• OUR LADY of CZĘSTOCHOWA: st Sigismund parish church, Słomczyn, Poland; source: own collectionOUR LADY of CZĘSTOCHOWA
    st Sigismund parish church, Słomczyn, Poland
    source: own collection
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st Sigismund
Roman Catholic parish
05-507 Słomczyn
85 Wiślana str.
Konstancin deanery
Warsaw archdiocese
Poland

  • st SIGISMUND: st Sigismund parish church, Słomczyn, Poland; source: own collectionst SIGISMUND
    st Sigismund parish church, Słomczyn, Poland
    source: own collection
  • st SIGISMUND: XIX c., feretory, st Sigismund parish church, Słomczyn, Poland; source: own collectionst SIGISMUND
    XIX c., feretory
    st Sigismund parish church, Słomczyn, Poland
    source: own collection
  • st SIGISMUND: XIX c., feretory, st Sigismund parish church, Słomczyn, Poland; source: own collectionst SIGISMUND
    XIX c., feretory
    st Sigismund parish church, Słomczyn, Poland
    source: own collection
  • st SIGISMUND: XIX c., feretory, st Sigismund parish church, Słomczyn, Poland; source: own collectionst SIGISMUND
    XIX c., feretory
    st Sigismund parish church, Słomczyn, Poland
    source: own collection
  • st SIGISMUND: XIX c., feretory, st Sigismund parish church, Słomczyn, Poland; source: own collectionst SIGISMUND
    XIX c., feretory
    st Sigismund parish church, Słomczyn, Poland
    source: own collection

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WHITE BOOK
Martyrology of the clergy — Poland

XX century (1914 – 1989)

personal data

review in:

link do KARTY OSOBOWEJ - POLSKA WERSJA

surname

WĄDOŁOWSKI

forename(s)

Francis (pl. Franciszek)

  • WĄDOŁOWSKI Francis - Commemorative plaque for priests and seminarians from Łomża diocese who perished in 1939-45, cathedral, Łomża-45, cathedral, Łomża, source: own collection; CLICK TO ZOOM AND DISPLAY INFOWĄDOŁOWSKI Francis
    Commemorative plaque for priests and seminarians from Łomża diocese who perished in 1939-45, cathedral, Łomża-45, cathedral, Łomża
    source: own collection
  • WĄDOŁOWSKI Francis - Commemorative plaque for priests and seminarians from Łomża diocese who perished in 1939-45, cathedral, Łomża, source: own collection; CLICK TO ZOOM AND DISPLAY INFOWĄDOŁOWSKI Francis
    Commemorative plaque for priests and seminarians from Łomża diocese who perished in 1939-45, cathedral, Łomża
    source: own collection
  • WĄDOŁOWSKI Francis - Commemorative plaque for priests and seminarians from Łomża diocese who perished in 1939-45, cathedral, Łomża, source: own collection; CLICK TO ZOOM AND DISPLAY INFOWĄDOŁOWSKI Francis
    Commemorative plaque for priests and seminarians from Łomża diocese who perished in 1939-45, cathedral, Łomża
    source: own collection

function

diocesan priest

creed

Latin (Roman Catholic) Church
more on: en.wikipedia.org [access: 2014.09.21]

diocese / province

Łomża diocese
more on: www.kuria.lomza.pl [access: 2012.11.23]

honorary titles

prelate
more on: en.wikipedia.org [access: 2014.11.14]
canon (Łomża cathedral)
more on: en.wikipedia.org [access: 2014.11.14]

date and place of birth

08.12.1880

Konopki (Suwałki county)

presbyter (holy orders)/
ordination

15.04.1905 (Sankt Petersburg)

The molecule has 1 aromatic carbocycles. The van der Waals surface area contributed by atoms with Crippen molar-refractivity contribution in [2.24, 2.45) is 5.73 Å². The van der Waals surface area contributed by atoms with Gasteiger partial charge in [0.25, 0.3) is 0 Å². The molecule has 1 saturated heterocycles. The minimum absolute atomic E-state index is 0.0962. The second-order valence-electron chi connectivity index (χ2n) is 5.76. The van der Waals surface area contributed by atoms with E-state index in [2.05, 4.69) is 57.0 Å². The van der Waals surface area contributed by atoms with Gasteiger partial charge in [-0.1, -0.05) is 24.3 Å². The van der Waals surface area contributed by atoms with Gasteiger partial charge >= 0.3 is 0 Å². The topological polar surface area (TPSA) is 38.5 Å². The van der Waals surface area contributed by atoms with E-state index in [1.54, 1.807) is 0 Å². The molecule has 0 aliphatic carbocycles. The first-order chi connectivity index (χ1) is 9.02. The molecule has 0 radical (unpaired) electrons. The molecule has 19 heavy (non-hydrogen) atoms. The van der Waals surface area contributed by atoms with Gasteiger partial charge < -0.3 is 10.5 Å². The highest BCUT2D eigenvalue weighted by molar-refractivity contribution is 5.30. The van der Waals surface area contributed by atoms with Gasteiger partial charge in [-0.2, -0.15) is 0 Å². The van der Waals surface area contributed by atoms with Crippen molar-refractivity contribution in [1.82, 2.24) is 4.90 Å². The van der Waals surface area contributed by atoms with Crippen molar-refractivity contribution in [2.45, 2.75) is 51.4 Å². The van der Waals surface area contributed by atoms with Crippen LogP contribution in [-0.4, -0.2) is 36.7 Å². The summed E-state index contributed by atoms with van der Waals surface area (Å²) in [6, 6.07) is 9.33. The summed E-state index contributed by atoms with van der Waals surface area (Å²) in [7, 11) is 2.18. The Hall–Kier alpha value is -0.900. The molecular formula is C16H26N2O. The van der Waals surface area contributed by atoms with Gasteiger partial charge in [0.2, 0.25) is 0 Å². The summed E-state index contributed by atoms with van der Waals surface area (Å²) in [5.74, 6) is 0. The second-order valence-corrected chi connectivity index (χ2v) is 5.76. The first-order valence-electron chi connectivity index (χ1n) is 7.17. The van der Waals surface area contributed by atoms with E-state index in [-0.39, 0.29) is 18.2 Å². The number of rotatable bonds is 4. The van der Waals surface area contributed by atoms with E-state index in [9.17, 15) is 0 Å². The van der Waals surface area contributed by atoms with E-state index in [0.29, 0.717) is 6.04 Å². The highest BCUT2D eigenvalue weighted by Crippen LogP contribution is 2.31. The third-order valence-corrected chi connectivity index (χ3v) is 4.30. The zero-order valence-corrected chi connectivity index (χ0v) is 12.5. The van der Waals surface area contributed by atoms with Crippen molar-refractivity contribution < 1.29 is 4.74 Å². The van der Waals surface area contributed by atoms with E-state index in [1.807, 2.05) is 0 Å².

positions held

vicar general in Łomża diocese — closest collaborator of Bp Stanislaus Łukomski, chaplain of Benedictine Sisters’ at Holy Trinity monastery in Łomża, f. director of People's University in Łomża, f. professor of Theological Seminary in Łomża, f. prefect in Łomża, f. professor of Theological Seminary in Sejny, f. teacher of Polish school in Sejny

date and place of death

1940

KL Soldau

cause of death

extermination

details of death

During Polish–Russian war of 1920 arrested together with Bp Jałbrzykowski by the attacking Russians. Repeatedly interrogated. Released on 18.08.1920 after Russian defeat in Warsaw battle of 08.1920 and their withdrawal. After German invasion of Poland on 01.09.1939 (Russians invaded Poland 17 days later) and start of the II World War lost arrested by the Germans few days after fall of Łomża, on 11‑12.09.1939, together with Fr Vladislaus Kłapkowski. Held in Springborn camp (in Stoczek Warmiński Franciscan monastery). From there prob. in 12.1939 transported to KL Hohenbruch concentration camp. Finally on 17.03.1940 transported to KL Soldau concentration camp where perished in unknown circumstances.

alt. dates and places of death

31.05.1940, 1943

KL Dachau

alt. details of death

According to others sources perished in KL Dachau concentration camp.

perpetrators

Germans

others related in death

BIAŁY Vladislav, CIBOROWSKI Thaddeus, KŁAPKOWSKI Vladislav, KRYSIAK Andrew, KURACH Anthony, LATARSKI Joseph, ŁUKOMSKI Stanislaus Kostka Andrew, MORAWSKI Michael, PAWLAK Anthony, ROGIŃSKI Joseph Stanislaus, STEFAŃCZYK Faustinus

murder sites
camps (+ prisoner no)

KL Soldau: KL Soldau concentration camp (in modern Działdowo city) — since the pre–war Polish Działdowo county was incorporated into Germ. Regierungsbezirk Allenstein (Eng. Olsztyn regency) the camp was located in occupied territories where general German law was in force, i.e. in Germany proper — was founded in 09.1939, when in former barracks of 32nd Infantry Regiment of Polish Army Germans set up a temporary camp for POW captured during September 1939 campaign. In autumn 1939 was also used as police jail. In 1939‑40 changed into niem. „Durchgangslager Soldau” (Eng. Transit Camp), prior to transport to other concentration camps. Next in 05.1940 the camp was changed again into niem. Arbeitserziehungslager (Eng. Work Education Camp), and finally into penal comp for criminal and political prisoners, most of whom were sentenced to death. In 1939‑41 Germans imprisoned, maltreated and tortured in KL Soldau hundreds of Polish priests and religious. Approx. 80 priests, religious and nuns perished. They were murdered in the camp itself, by a shot into a head, or in places of mass executions in nearby forests — Białuty forest, Malinowo forets, Komorniki. Dates and precise locations of these murders remain unknown. Altogether in KL Soldau approx. 15,000 prisoners were murdered, including thousands victims — patients of psychiatric institutions (within Aktion T4 plan). (more on: mazowsze.hist.pl [access: 2013.08.17], en.wikipedia.org [access: 2018.09.02])